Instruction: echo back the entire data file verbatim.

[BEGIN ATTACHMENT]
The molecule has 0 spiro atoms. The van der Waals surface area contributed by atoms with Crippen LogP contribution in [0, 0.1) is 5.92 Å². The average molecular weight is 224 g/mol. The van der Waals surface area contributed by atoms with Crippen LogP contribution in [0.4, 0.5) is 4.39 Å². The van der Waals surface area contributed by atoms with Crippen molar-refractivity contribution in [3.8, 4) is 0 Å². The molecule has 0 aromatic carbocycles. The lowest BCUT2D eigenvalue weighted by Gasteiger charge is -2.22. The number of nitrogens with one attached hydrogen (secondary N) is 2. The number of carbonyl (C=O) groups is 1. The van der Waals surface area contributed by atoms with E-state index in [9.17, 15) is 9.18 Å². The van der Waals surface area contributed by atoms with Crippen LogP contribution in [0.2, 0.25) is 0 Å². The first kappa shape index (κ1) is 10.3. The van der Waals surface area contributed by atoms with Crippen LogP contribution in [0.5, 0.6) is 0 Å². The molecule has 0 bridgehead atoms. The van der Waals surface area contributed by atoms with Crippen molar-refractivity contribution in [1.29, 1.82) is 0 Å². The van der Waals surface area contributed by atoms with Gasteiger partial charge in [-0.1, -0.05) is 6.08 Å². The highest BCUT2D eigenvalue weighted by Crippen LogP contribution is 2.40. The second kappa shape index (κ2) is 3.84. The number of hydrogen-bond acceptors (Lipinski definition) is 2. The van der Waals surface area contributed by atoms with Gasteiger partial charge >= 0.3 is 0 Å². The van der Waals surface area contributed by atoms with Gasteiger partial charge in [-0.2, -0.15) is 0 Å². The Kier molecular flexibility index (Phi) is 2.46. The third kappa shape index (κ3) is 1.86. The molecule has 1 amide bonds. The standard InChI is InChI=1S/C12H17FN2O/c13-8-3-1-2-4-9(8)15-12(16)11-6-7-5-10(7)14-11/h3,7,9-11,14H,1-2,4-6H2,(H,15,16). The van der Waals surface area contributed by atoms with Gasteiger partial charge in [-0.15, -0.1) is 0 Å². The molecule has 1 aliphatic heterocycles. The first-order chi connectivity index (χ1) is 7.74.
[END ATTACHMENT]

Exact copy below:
The molecule has 0 spiro atoms. The van der Waals surface area contributed by atoms with Crippen LogP contribution in [0, 0.1) is 5.92 Å². The average molecular weight is 224 g/mol. The van der Waals surface area contributed by atoms with Crippen LogP contribution in [0.4, 0.5) is 4.39 Å². The van der Waals surface area contributed by atoms with Crippen molar-refractivity contribution in [3.8, 4) is 0 Å². The molecule has 0 aromatic carbocycles. The lowest BCUT2D eigenvalue weighted by Gasteiger charge is -2.22. The number of nitrogens with one attached hydrogen (secondary N) is 2. The number of carbonyl (C=O) groups is 1. The van der Waals surface area contributed by atoms with E-state index in [9.17, 15) is 9.18 Å². The van der Waals surface area contributed by atoms with Crippen LogP contribution in [0.2, 0.25) is 0 Å². The first kappa shape index (κ1) is 10.3. The van der Waals surface area contributed by atoms with Crippen LogP contribution in [0.5, 0.6) is 0 Å². The molecule has 0 bridgehead atoms. The van der Waals surface area contributed by atoms with Crippen molar-refractivity contribution in [1.29, 1.82) is 0 Å². The van der Waals surface area contributed by atoms with Gasteiger partial charge in [-0.1, -0.05) is 6.08 Å². The highest BCUT2D eigenvalue weighted by Crippen LogP contribution is 2.40. The second kappa shape index (κ2) is 3.84. The number of hydrogen-bond acceptors (Lipinski definition) is 2. The van der Waals surface area contributed by atoms with Gasteiger partial charge >= 0.3 is 0 Å². The van der Waals surface area contributed by atoms with Gasteiger partial charge in [-0.2, -0.15) is 0 Å². The Kier molecular flexibility index (Phi) is 2.46. The third kappa shape index (κ3) is 1.86. The molecule has 1 amide bonds. The standard InChI is InChI=1S/C12H17FN2O/c13-8-3-1-2-4-9(8)15-12(16)11-6-7-5-10(7)14-11/h3,7,9-11,14H,1-2,4-6H2,(H,15,16). The van der Waals surface area contributed by atoms with Gasteiger partial charge in [-0.15, -0.1) is 0 Å². The molecule has 1 aliphatic heterocycles. The first-order chi connectivity index (χ1) is 7.74.